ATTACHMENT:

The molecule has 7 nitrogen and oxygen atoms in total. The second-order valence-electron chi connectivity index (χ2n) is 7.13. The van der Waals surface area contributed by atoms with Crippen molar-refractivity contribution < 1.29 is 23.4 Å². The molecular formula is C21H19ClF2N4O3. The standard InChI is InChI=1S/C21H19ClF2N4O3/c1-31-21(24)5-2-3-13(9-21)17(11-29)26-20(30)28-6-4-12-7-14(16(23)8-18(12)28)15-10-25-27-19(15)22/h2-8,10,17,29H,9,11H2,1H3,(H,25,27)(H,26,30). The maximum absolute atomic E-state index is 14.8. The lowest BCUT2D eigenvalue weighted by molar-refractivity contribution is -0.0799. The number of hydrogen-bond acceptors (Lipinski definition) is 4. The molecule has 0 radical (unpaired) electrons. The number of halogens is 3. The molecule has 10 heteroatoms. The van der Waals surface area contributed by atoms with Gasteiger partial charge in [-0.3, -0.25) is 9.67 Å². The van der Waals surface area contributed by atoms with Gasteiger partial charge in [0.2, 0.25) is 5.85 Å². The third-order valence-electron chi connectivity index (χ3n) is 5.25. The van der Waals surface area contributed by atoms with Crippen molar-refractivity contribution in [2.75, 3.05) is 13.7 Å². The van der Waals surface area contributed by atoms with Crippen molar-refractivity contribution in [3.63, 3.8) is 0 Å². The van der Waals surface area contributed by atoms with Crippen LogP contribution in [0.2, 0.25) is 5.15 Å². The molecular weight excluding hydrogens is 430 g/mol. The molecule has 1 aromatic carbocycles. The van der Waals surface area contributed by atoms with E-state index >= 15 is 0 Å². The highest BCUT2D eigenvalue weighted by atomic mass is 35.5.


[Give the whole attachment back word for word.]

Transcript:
The molecule has 7 nitrogen and oxygen atoms in total. The second-order valence-electron chi connectivity index (χ2n) is 7.13. The van der Waals surface area contributed by atoms with Crippen molar-refractivity contribution < 1.29 is 23.4 Å². The molecular formula is C21H19ClF2N4O3. The standard InChI is InChI=1S/C21H19ClF2N4O3/c1-31-21(24)5-2-3-13(9-21)17(11-29)26-20(30)28-6-4-12-7-14(16(23)8-18(12)28)15-10-25-27-19(15)22/h2-8,10,17,29H,9,11H2,1H3,(H,25,27)(H,26,30). The maximum absolute atomic E-state index is 14.8. The lowest BCUT2D eigenvalue weighted by molar-refractivity contribution is -0.0799. The number of hydrogen-bond acceptors (Lipinski definition) is 4. The molecule has 0 radical (unpaired) electrons. The number of halogens is 3. The molecule has 10 heteroatoms. The van der Waals surface area contributed by atoms with Gasteiger partial charge in [-0.3, -0.25) is 9.67 Å². The van der Waals surface area contributed by atoms with Gasteiger partial charge in [0.2, 0.25) is 5.85 Å². The third-order valence-electron chi connectivity index (χ3n) is 5.25. The van der Waals surface area contributed by atoms with Crippen molar-refractivity contribution in [2.75, 3.05) is 13.7 Å². The van der Waals surface area contributed by atoms with Crippen molar-refractivity contribution in [3.63, 3.8) is 0 Å². The van der Waals surface area contributed by atoms with Crippen LogP contribution in [0.2, 0.25) is 5.15 Å². The molecular weight excluding hydrogens is 430 g/mol. The molecule has 1 aromatic carbocycles. The van der Waals surface area contributed by atoms with E-state index >= 15 is 0 Å². The highest BCUT2D eigenvalue weighted by atomic mass is 35.5.